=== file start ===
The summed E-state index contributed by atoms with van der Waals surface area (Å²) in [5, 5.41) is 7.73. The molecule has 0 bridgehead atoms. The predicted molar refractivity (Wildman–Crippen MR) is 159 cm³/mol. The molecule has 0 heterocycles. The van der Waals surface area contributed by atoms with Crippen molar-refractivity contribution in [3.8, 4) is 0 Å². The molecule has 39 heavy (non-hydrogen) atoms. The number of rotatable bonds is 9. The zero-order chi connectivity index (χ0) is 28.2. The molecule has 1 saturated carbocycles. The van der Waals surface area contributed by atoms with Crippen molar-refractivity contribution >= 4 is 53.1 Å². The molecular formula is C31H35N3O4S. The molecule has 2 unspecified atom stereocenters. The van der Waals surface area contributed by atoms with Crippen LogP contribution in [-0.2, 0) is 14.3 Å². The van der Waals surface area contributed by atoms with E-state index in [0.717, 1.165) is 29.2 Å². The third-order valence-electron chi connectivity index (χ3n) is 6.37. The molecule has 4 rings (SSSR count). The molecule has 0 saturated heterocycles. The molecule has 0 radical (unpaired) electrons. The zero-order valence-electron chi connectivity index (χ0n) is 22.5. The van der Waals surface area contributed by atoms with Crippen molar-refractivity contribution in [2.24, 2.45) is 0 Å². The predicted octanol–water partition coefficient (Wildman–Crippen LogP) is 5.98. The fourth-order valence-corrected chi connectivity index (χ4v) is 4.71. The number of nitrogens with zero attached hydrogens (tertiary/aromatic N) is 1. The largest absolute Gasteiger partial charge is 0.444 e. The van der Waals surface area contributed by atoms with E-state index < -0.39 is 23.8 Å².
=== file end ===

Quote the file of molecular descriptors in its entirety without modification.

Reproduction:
The summed E-state index contributed by atoms with van der Waals surface area (Å²) in [5, 5.41) is 7.73. The molecule has 0 bridgehead atoms. The predicted molar refractivity (Wildman–Crippen MR) is 159 cm³/mol. The molecule has 0 heterocycles. The van der Waals surface area contributed by atoms with Crippen molar-refractivity contribution in [3.8, 4) is 0 Å². The molecule has 39 heavy (non-hydrogen) atoms. The number of rotatable bonds is 9. The zero-order chi connectivity index (χ0) is 28.2. The molecule has 1 saturated carbocycles. The van der Waals surface area contributed by atoms with Crippen molar-refractivity contribution >= 4 is 53.1 Å². The molecular formula is C31H35N3O4S. The molecule has 2 unspecified atom stereocenters. The van der Waals surface area contributed by atoms with Crippen LogP contribution in [-0.2, 0) is 14.3 Å². The van der Waals surface area contributed by atoms with E-state index in [0.717, 1.165) is 29.2 Å². The third-order valence-electron chi connectivity index (χ3n) is 6.37. The molecule has 4 rings (SSSR count). The molecule has 0 saturated heterocycles. The molecule has 0 radical (unpaired) electrons. The zero-order valence-electron chi connectivity index (χ0n) is 22.5. The van der Waals surface area contributed by atoms with Crippen molar-refractivity contribution in [2.24, 2.45) is 0 Å². The predicted octanol–water partition coefficient (Wildman–Crippen LogP) is 5.98. The fourth-order valence-corrected chi connectivity index (χ4v) is 4.71. The number of nitrogens with zero attached hydrogens (tertiary/aromatic N) is 1. The largest absolute Gasteiger partial charge is 0.444 e. The van der Waals surface area contributed by atoms with E-state index < -0.39 is 23.8 Å².